Textbook costs are eating away at students’ bank accounts. Some required textbooks have a sticker price upwards of $500.
The campus bookstore is just one choice for buying or renting required materials. Most students recommend browsing retail websites Chegg, Barnes & Noble and Amazon before finalizing any purchases.
To test students’ recommendations, twelve required textbooks were chosen at random and priced on the three retail websites and campus bookstore. The campus bookstore either sold or rented five of the twelve books at a cheaper price. In some cases, the bookstore rented a book for cheaper, but a different retail site sold the book – be it new or used – at a cheaper rate.
The retail sites either rented or sold the other seven books at lower costs. Chegg and Barnes & Noble had the best pricing for most textbooks. The study showed that renting through a retail site could potentially save students nearly $200 per book.
Communications major Caitlin Waldron spent about $80 on her books for this semester. The freshman had a far more expensive Fall 2017 – she recalls a core history course requiring a $280 textbook. She uses Chegg for her textbook needs.
As a commuter Castedra Sailsman prefers eBooks to physical copies. The communications major states, “I kind of use campus as a last resort [for purchasing textbooks].”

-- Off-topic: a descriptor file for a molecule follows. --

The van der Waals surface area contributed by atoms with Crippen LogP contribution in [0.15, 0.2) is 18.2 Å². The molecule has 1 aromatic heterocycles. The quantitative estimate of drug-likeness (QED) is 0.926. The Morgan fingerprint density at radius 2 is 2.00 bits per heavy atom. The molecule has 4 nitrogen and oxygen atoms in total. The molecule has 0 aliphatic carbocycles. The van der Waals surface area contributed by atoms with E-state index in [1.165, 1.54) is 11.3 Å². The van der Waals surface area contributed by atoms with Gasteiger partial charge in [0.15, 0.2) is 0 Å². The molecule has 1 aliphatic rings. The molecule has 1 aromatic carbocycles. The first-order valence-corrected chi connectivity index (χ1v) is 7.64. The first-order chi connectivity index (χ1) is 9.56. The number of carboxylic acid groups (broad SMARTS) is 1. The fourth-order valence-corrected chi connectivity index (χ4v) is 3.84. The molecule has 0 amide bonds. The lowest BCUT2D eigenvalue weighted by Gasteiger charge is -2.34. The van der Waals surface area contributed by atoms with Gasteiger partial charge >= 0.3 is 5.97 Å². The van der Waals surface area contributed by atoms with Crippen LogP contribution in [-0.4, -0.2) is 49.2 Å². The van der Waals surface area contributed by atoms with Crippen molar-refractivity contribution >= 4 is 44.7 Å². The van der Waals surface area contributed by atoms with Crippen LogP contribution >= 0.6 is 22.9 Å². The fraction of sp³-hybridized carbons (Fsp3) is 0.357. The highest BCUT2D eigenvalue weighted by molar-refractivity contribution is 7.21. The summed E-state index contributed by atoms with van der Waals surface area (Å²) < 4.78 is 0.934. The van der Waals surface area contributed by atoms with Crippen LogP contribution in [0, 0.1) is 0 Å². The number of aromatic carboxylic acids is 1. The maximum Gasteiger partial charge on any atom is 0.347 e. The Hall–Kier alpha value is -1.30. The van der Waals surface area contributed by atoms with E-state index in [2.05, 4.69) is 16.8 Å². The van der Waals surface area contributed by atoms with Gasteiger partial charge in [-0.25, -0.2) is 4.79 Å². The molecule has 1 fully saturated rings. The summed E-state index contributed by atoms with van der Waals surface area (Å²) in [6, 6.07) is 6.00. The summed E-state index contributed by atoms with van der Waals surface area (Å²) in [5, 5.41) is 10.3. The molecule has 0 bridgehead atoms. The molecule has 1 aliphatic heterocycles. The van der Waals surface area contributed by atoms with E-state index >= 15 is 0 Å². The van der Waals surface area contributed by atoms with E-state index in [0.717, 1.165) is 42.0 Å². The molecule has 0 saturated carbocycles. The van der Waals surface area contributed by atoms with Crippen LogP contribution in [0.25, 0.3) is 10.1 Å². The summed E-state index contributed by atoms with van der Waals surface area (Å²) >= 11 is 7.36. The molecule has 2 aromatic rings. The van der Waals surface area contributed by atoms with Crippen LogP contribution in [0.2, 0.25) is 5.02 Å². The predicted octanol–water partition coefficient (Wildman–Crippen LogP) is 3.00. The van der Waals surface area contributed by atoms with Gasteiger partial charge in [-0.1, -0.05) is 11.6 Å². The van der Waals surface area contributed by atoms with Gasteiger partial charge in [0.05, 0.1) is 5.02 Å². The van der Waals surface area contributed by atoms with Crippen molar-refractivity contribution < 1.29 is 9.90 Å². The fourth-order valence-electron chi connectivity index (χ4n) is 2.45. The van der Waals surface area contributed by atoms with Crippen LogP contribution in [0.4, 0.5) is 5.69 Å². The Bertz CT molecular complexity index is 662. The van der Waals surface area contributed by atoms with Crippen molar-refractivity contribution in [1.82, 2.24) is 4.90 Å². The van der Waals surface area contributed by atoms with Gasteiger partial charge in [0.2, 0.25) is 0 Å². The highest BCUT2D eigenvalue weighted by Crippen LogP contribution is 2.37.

She says Chegg’s software best supports eBooks, as where other sites send her through a maze to reach the digital copies. Sailsman’s textbook bill is $250 for the spring semester.
St. John’s graduate Kate Quintin remembers spending between $400 and $500 on materials required for a chemistry course.
The biology and chemistry major said the materials were worth the price because “[it] included all of the online classes… the textbook assignments and the hardcopy, and all of [the professor’s] class lessons.”
She purchased this bundle at the St. John’s bookstore. According to her, other retail sites charged more because the items were sold individually.
Richardson Franklin, a marketing major, says he uses Amazon because it’s the easiest option. The junior acknowledges the campus bookstore’s effort to price match, but suggests a discount would be of greater value: “The price match is a price match.” Franklin’s Spring 2018 Amazon order was $200.
The bookstore will only match prices found on Amazon, Barnes & Noble or local campus competitors. Chegg is not available for price matching despite being a popular option for students. Price matching excludes student marketplace pricing and digital textbooks.
The bookstore’s price match offer does not provide students with additional discounts. The benefit of price matching is purchasing all required materials in a single transaction. A small discount for taking advantage of the price match offer could potentially strengthen student-bookstore relations.
Barnes & Noble offers students $10 off every $100 spent on textbooks. Chegg provides free standard shipping within the U.S. on all orders above $50.
The St. John’s Campus Bookstore was unable to answer questions without prior permission from Follett Higher Education, its managing company.